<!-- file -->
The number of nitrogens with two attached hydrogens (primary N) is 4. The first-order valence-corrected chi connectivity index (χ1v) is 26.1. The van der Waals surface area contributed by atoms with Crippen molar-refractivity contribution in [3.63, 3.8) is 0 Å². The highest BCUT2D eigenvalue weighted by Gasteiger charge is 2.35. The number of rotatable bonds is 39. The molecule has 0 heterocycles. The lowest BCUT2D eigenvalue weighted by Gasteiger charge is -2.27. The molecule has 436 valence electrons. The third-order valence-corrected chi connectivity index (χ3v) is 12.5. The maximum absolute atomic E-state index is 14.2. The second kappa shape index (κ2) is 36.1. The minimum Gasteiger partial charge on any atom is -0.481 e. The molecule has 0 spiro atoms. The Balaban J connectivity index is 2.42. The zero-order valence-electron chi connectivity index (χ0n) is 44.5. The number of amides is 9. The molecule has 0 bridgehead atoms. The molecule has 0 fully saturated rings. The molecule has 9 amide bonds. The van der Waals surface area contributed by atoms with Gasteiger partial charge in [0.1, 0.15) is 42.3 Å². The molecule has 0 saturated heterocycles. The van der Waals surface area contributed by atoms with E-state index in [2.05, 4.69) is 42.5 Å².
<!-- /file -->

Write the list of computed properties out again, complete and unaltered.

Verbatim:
The number of nitrogens with two attached hydrogens (primary N) is 4. The first-order valence-corrected chi connectivity index (χ1v) is 26.1. The van der Waals surface area contributed by atoms with Crippen molar-refractivity contribution in [3.63, 3.8) is 0 Å². The highest BCUT2D eigenvalue weighted by Gasteiger charge is 2.35. The number of rotatable bonds is 39. The molecule has 0 heterocycles. The lowest BCUT2D eigenvalue weighted by Gasteiger charge is -2.27. The molecule has 436 valence electrons. The third-order valence-corrected chi connectivity index (χ3v) is 12.5. The maximum absolute atomic E-state index is 14.2. The second kappa shape index (κ2) is 36.1. The minimum Gasteiger partial charge on any atom is -0.481 e. The molecule has 0 spiro atoms. The Balaban J connectivity index is 2.42. The zero-order valence-electron chi connectivity index (χ0n) is 44.5. The number of amides is 9. The molecule has 0 bridgehead atoms. The molecule has 0 fully saturated rings. The molecule has 9 amide bonds. The van der Waals surface area contributed by atoms with Gasteiger partial charge in [0.1, 0.15) is 42.3 Å². The molecule has 0 saturated heterocycles. The van der Waals surface area contributed by atoms with E-state index in [2.05, 4.69) is 42.5 Å².